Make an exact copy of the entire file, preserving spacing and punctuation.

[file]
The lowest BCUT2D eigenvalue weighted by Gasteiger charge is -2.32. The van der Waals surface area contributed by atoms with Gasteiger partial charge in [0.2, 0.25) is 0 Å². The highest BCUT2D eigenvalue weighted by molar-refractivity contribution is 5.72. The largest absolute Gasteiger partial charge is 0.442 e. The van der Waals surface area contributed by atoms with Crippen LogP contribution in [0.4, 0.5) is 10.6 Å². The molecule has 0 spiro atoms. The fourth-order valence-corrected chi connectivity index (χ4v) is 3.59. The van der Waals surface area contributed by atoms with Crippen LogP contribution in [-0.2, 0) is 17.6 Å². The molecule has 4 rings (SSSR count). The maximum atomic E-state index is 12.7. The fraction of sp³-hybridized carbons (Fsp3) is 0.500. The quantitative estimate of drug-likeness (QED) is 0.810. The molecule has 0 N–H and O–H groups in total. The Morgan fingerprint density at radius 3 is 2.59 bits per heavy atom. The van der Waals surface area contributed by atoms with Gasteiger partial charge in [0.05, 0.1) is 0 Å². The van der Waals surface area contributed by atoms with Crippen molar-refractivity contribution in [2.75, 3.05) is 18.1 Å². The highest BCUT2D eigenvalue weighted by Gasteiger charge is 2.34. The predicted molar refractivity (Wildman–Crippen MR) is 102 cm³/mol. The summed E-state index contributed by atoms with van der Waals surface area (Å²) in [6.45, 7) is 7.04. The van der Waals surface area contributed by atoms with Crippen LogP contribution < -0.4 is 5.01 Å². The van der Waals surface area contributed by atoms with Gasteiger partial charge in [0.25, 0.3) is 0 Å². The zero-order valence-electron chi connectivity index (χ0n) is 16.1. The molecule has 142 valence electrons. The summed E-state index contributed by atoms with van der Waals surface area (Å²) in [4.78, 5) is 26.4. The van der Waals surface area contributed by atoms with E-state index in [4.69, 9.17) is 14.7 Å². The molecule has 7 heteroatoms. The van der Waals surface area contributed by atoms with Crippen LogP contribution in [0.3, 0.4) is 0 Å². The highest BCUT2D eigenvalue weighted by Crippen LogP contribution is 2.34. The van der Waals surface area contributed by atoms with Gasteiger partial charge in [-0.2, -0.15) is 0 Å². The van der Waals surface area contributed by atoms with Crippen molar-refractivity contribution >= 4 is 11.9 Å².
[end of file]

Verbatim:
The lowest BCUT2D eigenvalue weighted by Gasteiger charge is -2.32. The van der Waals surface area contributed by atoms with Gasteiger partial charge in [0.2, 0.25) is 0 Å². The highest BCUT2D eigenvalue weighted by molar-refractivity contribution is 5.72. The largest absolute Gasteiger partial charge is 0.442 e. The van der Waals surface area contributed by atoms with Crippen LogP contribution in [0.4, 0.5) is 10.6 Å². The molecule has 0 spiro atoms. The fourth-order valence-corrected chi connectivity index (χ4v) is 3.59. The van der Waals surface area contributed by atoms with Crippen LogP contribution in [-0.2, 0) is 17.6 Å². The molecule has 4 rings (SSSR count). The maximum atomic E-state index is 12.7. The fraction of sp³-hybridized carbons (Fsp3) is 0.500. The quantitative estimate of drug-likeness (QED) is 0.810. The molecule has 0 N–H and O–H groups in total. The Morgan fingerprint density at radius 3 is 2.59 bits per heavy atom. The van der Waals surface area contributed by atoms with Gasteiger partial charge in [0.05, 0.1) is 0 Å². The van der Waals surface area contributed by atoms with Crippen molar-refractivity contribution in [2.75, 3.05) is 18.1 Å². The highest BCUT2D eigenvalue weighted by Gasteiger charge is 2.34. The predicted molar refractivity (Wildman–Crippen MR) is 102 cm³/mol. The summed E-state index contributed by atoms with van der Waals surface area (Å²) in [6.45, 7) is 7.04. The van der Waals surface area contributed by atoms with Crippen LogP contribution < -0.4 is 5.01 Å². The van der Waals surface area contributed by atoms with Gasteiger partial charge in [0.25, 0.3) is 0 Å². The zero-order valence-electron chi connectivity index (χ0n) is 16.1. The molecule has 142 valence electrons. The summed E-state index contributed by atoms with van der Waals surface area (Å²) in [4.78, 5) is 26.4. The van der Waals surface area contributed by atoms with E-state index in [4.69, 9.17) is 14.7 Å². The molecule has 7 heteroatoms. The van der Waals surface area contributed by atoms with Crippen LogP contribution in [0.3, 0.4) is 0 Å². The highest BCUT2D eigenvalue weighted by Crippen LogP contribution is 2.34. The van der Waals surface area contributed by atoms with Gasteiger partial charge in [-0.2, -0.15) is 0 Å². The van der Waals surface area contributed by atoms with Crippen molar-refractivity contribution >= 4 is 11.9 Å².